The DJI Mini 2 is finally here, the latest addition to the company’s popular line of compact folding quadcopter drones. It’s a little pricier than the first-generation Mavic Mini but that’s justified by its more impressive camera, more capable motors, and more reliable remote control connection. However, does that mean it’s the better choice over the powerful and well-loved DJI Mavic Air 2? To help you answer that question, here’s an in-depth comparison of the two models that covers their design, performance, and additional features.
DJI Mini 2 vs Air 2 Comparison Chart
|Model||DJI Mini 2||DJI Air 2|
|Price||Check Price||Check Price|
|Dimensions||Folded: 138×81×58 mm |
Unfolded: 159×203×56 mm
|Maximum Flight Time||31 minutes||34 minutes|
|Transmission System||OcuSync 2.0||OcuSync 2.0|
|Video Transmission Range||10km||10km|
|Gimbal||3-axis gimbal system||3-axis gimbal system|
|Camera Sensor||1/2.3” CMOS|
Effective Pixels: 12 MP
Effective Pixels: 12 MP and 48 MP
|Maximum Video Resolution||4K at 30fps||4K at 60fps|
The DJI Air 2 is bigger and heavier than the DJI Mini 2.
The DJI Mini 2 is the company’s smallest drone to date, weighing in at only 249g. This means that if you’re flying in the US, you don’t need to have it registered as it fits within the 250g weight limit. This makes it the perfect model for those who are new to the world of drones and want something easy and hassle-free to start flying with. When it comes to portability, you’ll have no problems bringing the Mini 2 around with you. It turns into the size of a palm once folded so you can easily stuff it into your travel bag.
As for the DJI Air 2, it’s more than double the weight of the Mini 2, clocking in at 570g. Size-wise, this puts it in the middle of the Mini 2 and the Mavic 2 Zoom. Thanks to its larger and more robust design, DJI has been able to equip it with more advanced features without having to bring up the price too much. While it doesn’t score as high as the Mini 2 in terms of portability, you shouldn’t have too much trouble packing it along with your other belongings. Once folded, it becomes the size of a big smartphone.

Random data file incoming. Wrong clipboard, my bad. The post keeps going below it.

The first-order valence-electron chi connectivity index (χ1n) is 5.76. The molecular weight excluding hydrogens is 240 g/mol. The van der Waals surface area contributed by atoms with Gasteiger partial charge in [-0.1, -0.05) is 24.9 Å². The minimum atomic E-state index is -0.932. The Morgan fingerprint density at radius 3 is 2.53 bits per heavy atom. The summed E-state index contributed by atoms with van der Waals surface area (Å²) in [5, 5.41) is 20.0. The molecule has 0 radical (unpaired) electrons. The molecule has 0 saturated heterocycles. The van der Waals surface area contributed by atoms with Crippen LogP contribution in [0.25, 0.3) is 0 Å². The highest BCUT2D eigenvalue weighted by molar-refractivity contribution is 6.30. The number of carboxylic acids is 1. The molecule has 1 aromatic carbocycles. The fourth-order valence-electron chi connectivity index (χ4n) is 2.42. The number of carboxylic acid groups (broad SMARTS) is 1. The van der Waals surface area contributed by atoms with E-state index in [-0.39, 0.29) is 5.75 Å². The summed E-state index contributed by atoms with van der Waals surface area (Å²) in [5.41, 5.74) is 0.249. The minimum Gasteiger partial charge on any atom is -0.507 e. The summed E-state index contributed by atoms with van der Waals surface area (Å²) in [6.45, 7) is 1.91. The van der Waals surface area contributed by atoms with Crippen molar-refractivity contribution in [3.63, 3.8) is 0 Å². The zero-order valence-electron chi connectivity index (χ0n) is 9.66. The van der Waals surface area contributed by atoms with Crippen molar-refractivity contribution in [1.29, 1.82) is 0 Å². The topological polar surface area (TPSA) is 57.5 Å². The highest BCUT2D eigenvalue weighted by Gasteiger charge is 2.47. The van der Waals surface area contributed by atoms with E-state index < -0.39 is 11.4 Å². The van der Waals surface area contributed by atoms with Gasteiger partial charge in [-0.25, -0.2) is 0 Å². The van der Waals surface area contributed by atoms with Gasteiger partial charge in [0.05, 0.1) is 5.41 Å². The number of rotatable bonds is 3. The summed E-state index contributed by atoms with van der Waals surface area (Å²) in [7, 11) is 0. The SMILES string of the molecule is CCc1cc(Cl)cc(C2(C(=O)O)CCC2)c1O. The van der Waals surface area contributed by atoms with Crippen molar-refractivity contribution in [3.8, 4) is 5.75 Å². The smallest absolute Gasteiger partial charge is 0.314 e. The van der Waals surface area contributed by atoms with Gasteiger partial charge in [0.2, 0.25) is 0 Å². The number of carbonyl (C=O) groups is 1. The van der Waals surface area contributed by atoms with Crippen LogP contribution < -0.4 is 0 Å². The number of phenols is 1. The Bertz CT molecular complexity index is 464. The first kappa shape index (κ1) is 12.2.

Weight and dimensions aside, the Mini 2 and the Air 2 actually look pretty similar, both sporting DJI’s trademark matte, light gray finish.
Camera and Gimbal
The DJI Air 2 has more advanced camera specs than the DJI Mini 2.
As mentioned, the DJI Mini 2 got an improved version of the original Mavic Mini’s camera. With this upgrade, the Mini 2 is able to shoot 4K videos at 30fps as well as capture 12MP images in both DNG raw format and jpeg. In addition to its ability to shoot in 4K, the Mini 2 also has 4x digital zoom, a feature you can access if you’re recording in 1080p. These specs are more than enough for beginners and amateurs who want to stay within a budget yet enjoy high-quality results. Professionals, however, will probably find the Mini 2 too limiting and should probably look at more high-end models.
As for the DJI Air 2, not only can it shoot in 4K but it can do so at 60fps. In addition, it boasts of a 1/2 CMOS sensor which allows it to capture 48MP images. This is a significant step-up from what the Mini 2 can do. In addition, you also get more formatting options with the Air 2, able to shoot in DNG raw format, jpeg, MOV, and MP4. These specs make the Air 2 ideal for semi-professional users who are willing to shell out more money for better quality photos and videos.
When it comes to gimbals, the Mini 2 and the Air 2 sport the same stabilized 3-axis system which helps you achieve smooth footage sans any shaking.
The DJI Air 2 has a more powerful flight performance than the DJI Mini 2.